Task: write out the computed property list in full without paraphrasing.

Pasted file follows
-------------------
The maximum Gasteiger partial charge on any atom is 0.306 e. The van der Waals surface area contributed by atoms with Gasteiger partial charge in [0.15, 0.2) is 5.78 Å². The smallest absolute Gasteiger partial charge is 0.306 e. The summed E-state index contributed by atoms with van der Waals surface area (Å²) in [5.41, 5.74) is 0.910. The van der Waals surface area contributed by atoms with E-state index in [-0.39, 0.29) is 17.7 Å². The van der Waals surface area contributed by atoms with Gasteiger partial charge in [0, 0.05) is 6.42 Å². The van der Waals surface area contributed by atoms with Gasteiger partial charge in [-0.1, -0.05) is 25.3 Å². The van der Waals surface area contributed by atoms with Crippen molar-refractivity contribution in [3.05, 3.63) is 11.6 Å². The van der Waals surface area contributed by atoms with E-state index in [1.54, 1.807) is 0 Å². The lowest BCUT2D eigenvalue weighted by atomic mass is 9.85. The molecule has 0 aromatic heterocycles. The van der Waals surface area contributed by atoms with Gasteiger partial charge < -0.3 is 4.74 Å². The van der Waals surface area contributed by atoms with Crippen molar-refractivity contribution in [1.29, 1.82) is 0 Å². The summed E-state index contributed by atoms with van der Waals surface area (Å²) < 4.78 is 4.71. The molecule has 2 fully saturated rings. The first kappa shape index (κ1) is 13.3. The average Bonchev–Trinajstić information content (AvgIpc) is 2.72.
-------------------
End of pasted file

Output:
The maximum Gasteiger partial charge on any atom is 0.306 e. The van der Waals surface area contributed by atoms with Gasteiger partial charge in [0.15, 0.2) is 5.78 Å². The smallest absolute Gasteiger partial charge is 0.306 e. The summed E-state index contributed by atoms with van der Waals surface area (Å²) in [5.41, 5.74) is 0.910. The van der Waals surface area contributed by atoms with E-state index in [-0.39, 0.29) is 17.7 Å². The van der Waals surface area contributed by atoms with Gasteiger partial charge in [0, 0.05) is 6.42 Å². The van der Waals surface area contributed by atoms with Gasteiger partial charge in [-0.1, -0.05) is 25.3 Å². The van der Waals surface area contributed by atoms with Crippen molar-refractivity contribution in [3.05, 3.63) is 11.6 Å². The van der Waals surface area contributed by atoms with E-state index in [1.54, 1.807) is 0 Å². The lowest BCUT2D eigenvalue weighted by atomic mass is 9.85. The molecule has 0 aromatic heterocycles. The van der Waals surface area contributed by atoms with Gasteiger partial charge < -0.3 is 4.74 Å². The van der Waals surface area contributed by atoms with Crippen molar-refractivity contribution in [1.29, 1.82) is 0 Å². The summed E-state index contributed by atoms with van der Waals surface area (Å²) < 4.78 is 4.71. The molecule has 2 fully saturated rings. The first kappa shape index (κ1) is 13.3. The average Bonchev–Trinajstić information content (AvgIpc) is 2.72.